Discussing what to do in case of fire before hand is of critical importance as it makes reactions automatic. Go over the following information with the kids.

In case of fire the number one priority is to get to a safe place. Assist siblings if necessary, but don't put yourself in greater danger by searching for a pet or phone inside a burning house. Know your designated family meeting spot away from the house. Stop, Drop, and Roll if hair or clothing catches on fire. If the smoke is think crawl because the low air is more breathable. 

Phone Number List
Placing a sheet of paper near the phone with fire, police, poison, and other emergency numbers can help those who forget everything under pressure.

Week 2: What to Do in an Emergency

Thinking about emergency situations in advance helps both kids and adults prepare. Tell the kids to:
  1. Stay calm and breath. 
  2. Make sure the scene is safe. 
  3. Decide whether to call 911.  

If kids are involved in an emergency situation, there are actions they can take before the paramedics arrive. Knowing what to do, and what not to do, is very important. This week the kids will learn basic first aid techniques.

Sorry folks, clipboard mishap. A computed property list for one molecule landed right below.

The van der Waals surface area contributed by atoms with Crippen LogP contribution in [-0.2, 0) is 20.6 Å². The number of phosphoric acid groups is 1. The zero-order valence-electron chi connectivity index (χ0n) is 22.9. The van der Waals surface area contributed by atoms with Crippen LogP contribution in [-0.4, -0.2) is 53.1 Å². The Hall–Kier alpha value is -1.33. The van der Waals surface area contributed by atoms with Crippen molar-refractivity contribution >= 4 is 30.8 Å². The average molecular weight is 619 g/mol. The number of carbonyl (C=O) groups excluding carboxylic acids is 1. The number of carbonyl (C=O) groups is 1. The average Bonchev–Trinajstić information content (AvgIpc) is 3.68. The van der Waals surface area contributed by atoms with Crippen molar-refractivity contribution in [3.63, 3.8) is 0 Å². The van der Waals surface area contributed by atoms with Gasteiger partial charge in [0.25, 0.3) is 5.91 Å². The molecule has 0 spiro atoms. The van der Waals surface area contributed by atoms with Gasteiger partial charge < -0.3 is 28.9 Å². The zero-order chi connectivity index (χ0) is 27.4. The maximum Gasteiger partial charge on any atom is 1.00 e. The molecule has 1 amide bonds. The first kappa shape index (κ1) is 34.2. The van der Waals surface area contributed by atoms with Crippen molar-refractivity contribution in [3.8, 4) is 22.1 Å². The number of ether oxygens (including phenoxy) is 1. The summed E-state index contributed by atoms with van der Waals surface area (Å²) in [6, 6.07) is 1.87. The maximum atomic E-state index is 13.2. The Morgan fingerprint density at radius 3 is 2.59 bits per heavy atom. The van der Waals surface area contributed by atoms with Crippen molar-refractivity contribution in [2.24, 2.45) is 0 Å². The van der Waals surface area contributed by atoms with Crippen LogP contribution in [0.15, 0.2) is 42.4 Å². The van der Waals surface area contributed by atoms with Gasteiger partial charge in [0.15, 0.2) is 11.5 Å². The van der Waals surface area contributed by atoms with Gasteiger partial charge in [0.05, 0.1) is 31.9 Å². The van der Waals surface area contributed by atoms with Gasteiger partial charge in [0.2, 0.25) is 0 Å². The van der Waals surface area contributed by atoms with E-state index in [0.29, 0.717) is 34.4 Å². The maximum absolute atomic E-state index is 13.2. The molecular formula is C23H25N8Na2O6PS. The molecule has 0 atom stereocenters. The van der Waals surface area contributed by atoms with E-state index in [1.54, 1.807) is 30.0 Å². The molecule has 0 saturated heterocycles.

ABC is an emergency acronym which stands for Airway, Breathing and Circulation. In an emergency, the first responder should first check to see if the injured person's airway is clear. Once it is, the first responder should check to see if the injured person is breathing. Once the person is breathing, circulation is checked. Discuss the ABC's of emergency response.

When somebody is choking (has a blocked airway) and cannot cough, performing the Heimlich maneuver can sometimes dislodge the blockage. It can be performed with the person who is choking both sitting down and standing up. Using additional leverage from the back of a chair will assist small people trying to perform the Heimlich on bigger people. Take turns pretending to choke and pretending to do the Heimlich Maneuver.